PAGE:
Taarof is a sign of politeness among Iranians. People say sentences to show their respect while they don’t really mean it. This Persian word with Arabic roots defines the country’s complex art of etiquette, in which the true meaning of what is said is not in the words, but somewhere beyond them. It’s a subtle dance of communication, where participants step back and forth over and over, never taking over the stage. Originally an Arabic word, taarof تعارف can be translated as ‘offering courtesies’ or ‘compliments’.

In the world of taarof, politeness holds the place of honour. In its name, people refuse when they want to accept, say what is not meant, express what is not felt, invite when it is not intended, replace bad news with false hope. By doing so, they try to say what they “wished it were” – without ever admitting that it isn’t. So when the waiter offers you be his/her guest when you ask for the check, he/she does not have a crush on you, he/she is just trying to be polite.

You will pay the taxi driver the money and he might refuse to accept it. In case you leave the taxi unpaid at this moment, you ‘ll see the driver is disappointed, leaving you in confusion.

Another common situation that you’ll notice Taarof is when you want to leave or enter somewhere. It might take Iranians minutes to wait and ask each other to be the first.

“One key concept in taarof is a function that I have described as ‘getting the lower hand’,” said William O Beeman, professor of anthropology at the University of Minnesota and a Middle East specialist. “Individuals will seek to raise the other person’s status, and lower their own”.

Watch the following videos and answer the questions in response to this Discussion topic.

 

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Play Video

Answer these questions in response to this blog post.

1. What is Taarof?

 

2. Do you Taarof in your own culture? If you do , bring an example.

 

3. What are some common occasions to use Taarof expressions :

a. Entering the door  وارد در شدن

b. Offering something  تعارف کردن چیزی

c. Shopping خرید کردن

D. Complementing تعریف کردن

E. Paying the bill پرداختن صورت حساب

F. All of the above  همه جوابهای بالا

 

4. What is a negative  response and an affirmative response to this Taarof expression? ” بفرمایید”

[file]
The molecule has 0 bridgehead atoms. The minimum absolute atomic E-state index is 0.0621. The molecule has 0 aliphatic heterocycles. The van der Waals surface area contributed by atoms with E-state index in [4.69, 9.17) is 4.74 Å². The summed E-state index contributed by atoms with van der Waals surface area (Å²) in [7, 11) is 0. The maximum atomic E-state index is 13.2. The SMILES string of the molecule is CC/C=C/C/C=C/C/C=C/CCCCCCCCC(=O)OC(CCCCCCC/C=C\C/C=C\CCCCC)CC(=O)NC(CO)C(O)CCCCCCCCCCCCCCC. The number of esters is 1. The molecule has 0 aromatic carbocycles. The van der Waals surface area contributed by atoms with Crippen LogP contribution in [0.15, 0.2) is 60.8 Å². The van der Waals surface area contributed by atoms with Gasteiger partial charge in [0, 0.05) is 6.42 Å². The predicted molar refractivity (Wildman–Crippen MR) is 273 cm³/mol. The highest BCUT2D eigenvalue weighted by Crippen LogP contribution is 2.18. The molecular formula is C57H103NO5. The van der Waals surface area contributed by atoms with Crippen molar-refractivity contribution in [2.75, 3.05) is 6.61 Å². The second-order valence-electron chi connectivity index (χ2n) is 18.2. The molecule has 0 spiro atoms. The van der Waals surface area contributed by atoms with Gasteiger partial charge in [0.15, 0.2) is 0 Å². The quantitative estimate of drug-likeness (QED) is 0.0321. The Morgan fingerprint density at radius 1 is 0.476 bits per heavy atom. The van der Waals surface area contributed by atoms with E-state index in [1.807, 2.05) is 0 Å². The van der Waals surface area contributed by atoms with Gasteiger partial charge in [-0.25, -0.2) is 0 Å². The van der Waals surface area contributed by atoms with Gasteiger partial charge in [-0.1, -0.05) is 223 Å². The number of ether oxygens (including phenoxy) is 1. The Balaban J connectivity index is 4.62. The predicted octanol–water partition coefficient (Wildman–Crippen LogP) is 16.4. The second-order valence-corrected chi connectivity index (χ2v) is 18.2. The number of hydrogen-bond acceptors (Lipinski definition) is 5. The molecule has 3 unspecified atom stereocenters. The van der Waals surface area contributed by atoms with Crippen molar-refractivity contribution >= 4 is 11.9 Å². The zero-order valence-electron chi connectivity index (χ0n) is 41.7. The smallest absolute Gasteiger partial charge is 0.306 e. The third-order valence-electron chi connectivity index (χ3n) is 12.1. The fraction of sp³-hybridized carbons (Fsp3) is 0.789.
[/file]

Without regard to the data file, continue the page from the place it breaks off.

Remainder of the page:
5.  How do you respond to this complement? “What a beautiful picture !”

” چه قاب عکس  قشنگی “

3 Comments
  1. 1. What is Taarof?
    Taarof is a form of respect

    2. Do you Taarof in your own culture? If you do, bring an example.
    Yes, I am Persian, and many of the examples in the videos I have experienced myself, especially when it comes to someone offering you food.

    3. What are some common occasions to use Taarof expressions :

    a. Entering the door وارد در شدن

    b. Offering something تعارف کردن چیزی

    c. Shopping خرید کردن

    D. Complementing تعریف کردن

    E. Paying the bill پرداختن صورت حساب

    F. All of the above همه جوابهای بالا

    F all of the above is the correct answer

    4. What is a negative response and an affirmative response to this Taarof expression? ” بفرمایید”

    Nemishe and Na Merci

    5. How do you respond to this compliment? “What a beautiful picture !”

    ” چه قاب عکس قشنگی “

    for you برای تو

  2. 1). Taarof is a formality of Iranian culture of saying something out of respect but not actually meaning it

    2). If someone gave me a really nice gift, I might say something along the lines of “this is too much, I can’t accept this”, to which they might insist. In this sense, I would say I use taarof

    3). F – All of the above

    4). نه دیگر & تفرمایید

    5). خواهش میکنم. خوشت می آید (. . .) مالتو

  3. 1. Taarof is a sign of politeness that is used to show others respect.
    2. An example of taarof that can be seen in my family is that we always insist on the other person entering a door/location first and by insisting on paying the bill at restaurants.
    3. F (all of the above)
    4. A negative response would be: Nemishe (It’s not possible); while an affirmative response would be: Na merci (No thank you).
    5. یو آره ولکم! دو یو لیک یات؟ فور یو (You are welcome! Do you like it? For you)

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